In February 1935, a new price-leader Standard Six series was introduced in all body styles except the cabriolet and rumble-seat coupe. Prices were $50-$60 cheaper than their DeLuxe Six counterparts.

While $60 doesn't seem like much, it was about nine percent of the cost of a Deluxe Six business coupe. Knock nine percent off the price of a new car today and one can get an idea of what $60 meant to a car shopper 72 years ago.

The differences between the Standard and DeLuxe were mostly mechanical. The most significant changes were located in the front suspension. The Dubonnet design was not used on the Standard. In its stead was a simpler and, as it would turn out, a more reliable solid I-beam front axle supported by semi-elliptic leaf springs.

Other changes in the interest of cost savings included a three-speed manual transmission with a nonsynchronized first gear, a lack of fender-top parking lamps, and a single taillamp. The rear-quarter windows of four-door Standards lacked the crank-open vents of their costlier siblings.

Black fenders and running boards were used in this series regardless of body color. The dual sidemounts available as optional equipment on the DeLuxe Six and Improved Eight models could not be ordered on the Standard Six.

The new model lineup and the addition of the six-cylinder engine proved to be a very profitable move for Pontiac. Like most other manufacturers during the Great Depression, Pontiac had lost ground in sales.

While many other manufacturers were not able to survive the grave economic situation, Klingler and his management team had hit upon just the right mix of attractive products and affordable pricing.

Production numbers were up dramatically from the previous model year and actually firmed up Pontiac's position in the lower mid-price field. Pontiac turned out 129,468 of the 1935s, an increase of 50,609 cars from the 1934 model year.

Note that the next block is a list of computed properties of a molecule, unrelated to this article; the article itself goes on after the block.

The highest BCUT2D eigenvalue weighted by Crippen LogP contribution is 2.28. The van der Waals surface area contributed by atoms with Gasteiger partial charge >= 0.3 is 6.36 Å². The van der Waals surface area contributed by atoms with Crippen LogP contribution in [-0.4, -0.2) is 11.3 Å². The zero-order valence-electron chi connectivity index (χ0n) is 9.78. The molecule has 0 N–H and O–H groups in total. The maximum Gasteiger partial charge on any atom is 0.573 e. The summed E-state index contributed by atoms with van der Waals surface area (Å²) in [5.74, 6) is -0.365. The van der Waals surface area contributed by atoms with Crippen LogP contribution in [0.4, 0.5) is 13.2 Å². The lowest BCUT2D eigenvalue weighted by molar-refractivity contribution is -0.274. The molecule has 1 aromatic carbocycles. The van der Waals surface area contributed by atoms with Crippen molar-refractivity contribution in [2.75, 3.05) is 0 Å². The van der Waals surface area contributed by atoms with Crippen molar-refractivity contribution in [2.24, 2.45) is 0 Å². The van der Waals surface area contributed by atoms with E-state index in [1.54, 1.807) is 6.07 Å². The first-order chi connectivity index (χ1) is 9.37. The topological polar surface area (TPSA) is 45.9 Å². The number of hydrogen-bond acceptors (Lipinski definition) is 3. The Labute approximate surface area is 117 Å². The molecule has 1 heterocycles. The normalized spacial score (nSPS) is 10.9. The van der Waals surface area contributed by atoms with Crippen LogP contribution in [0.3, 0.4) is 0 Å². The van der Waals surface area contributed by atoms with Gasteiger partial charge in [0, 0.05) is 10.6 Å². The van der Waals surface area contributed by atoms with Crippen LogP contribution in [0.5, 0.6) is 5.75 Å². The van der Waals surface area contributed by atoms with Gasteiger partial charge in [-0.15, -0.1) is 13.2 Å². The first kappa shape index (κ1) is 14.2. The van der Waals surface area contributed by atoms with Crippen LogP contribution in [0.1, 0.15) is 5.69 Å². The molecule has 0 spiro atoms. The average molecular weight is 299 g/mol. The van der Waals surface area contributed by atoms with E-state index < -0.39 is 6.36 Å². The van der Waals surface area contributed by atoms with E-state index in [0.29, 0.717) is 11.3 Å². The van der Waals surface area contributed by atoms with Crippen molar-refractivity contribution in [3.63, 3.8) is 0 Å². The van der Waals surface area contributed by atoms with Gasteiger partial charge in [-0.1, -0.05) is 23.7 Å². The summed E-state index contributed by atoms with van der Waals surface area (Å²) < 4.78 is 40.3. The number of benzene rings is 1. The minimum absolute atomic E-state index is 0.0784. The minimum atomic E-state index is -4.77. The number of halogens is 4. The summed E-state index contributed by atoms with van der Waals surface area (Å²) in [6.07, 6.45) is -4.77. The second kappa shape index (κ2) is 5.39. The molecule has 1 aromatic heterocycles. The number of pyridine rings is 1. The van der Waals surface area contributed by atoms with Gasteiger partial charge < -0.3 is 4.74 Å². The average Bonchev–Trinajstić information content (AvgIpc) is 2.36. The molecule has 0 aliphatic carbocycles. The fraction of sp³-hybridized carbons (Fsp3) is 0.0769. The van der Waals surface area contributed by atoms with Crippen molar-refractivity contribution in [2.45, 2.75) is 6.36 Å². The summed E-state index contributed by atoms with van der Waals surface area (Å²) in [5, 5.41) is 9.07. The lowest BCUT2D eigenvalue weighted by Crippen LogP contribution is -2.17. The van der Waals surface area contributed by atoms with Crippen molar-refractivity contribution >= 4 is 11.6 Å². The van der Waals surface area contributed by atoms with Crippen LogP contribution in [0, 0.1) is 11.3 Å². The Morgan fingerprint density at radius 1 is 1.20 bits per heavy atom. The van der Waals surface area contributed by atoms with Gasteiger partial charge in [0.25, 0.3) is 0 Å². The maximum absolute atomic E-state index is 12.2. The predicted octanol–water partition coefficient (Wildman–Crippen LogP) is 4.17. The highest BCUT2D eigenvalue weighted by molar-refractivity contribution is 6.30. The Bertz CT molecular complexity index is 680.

Though sales of eight-cylinder Pontiacs dropped considerably, the production total of the new sixes alone surpassed 1934's output tally. Clearly, the six-cylinder models were the right cars for the time.


1936 Pontiac

The 1936 Pontiac underwent some evolutionary changes from the previous year, but product planners did not lose sight of the fact they had a winning lineup on their hands.

The changes made preserved the value for which Pontiacs were becoming known, and more than made up for the minimal increase in price for some models, most of which were not more than a few dollars. (In fact, the base prices of eight-cylinder sedans were even reduced slightly.)

The 1936 Pontiac had relatively few changes from the 1935 model.
The 1936 Pontiac had relatively few changes
from the 1935 model.

In terms of styling, the 1936 Pontiacs looked much like their predecessors as the changes made were quite subtle. Unlike many second-year face-lifts made to existing bodies, Pontiac's new looks fortunately did not detract from the integrity of the basic design.

A narrower waterfall grille shell was implemented. The silver streaks on the hood still extended to form the center section of the grille, as in 1935.

The difference this year was that there were fewer streaks and the outer grille elements were now painted body color, lending even more visual "narrowness" to the front end. The headlamp buckets were also narrower and longer than before, and they were newly mounted on the sides of the grille shell.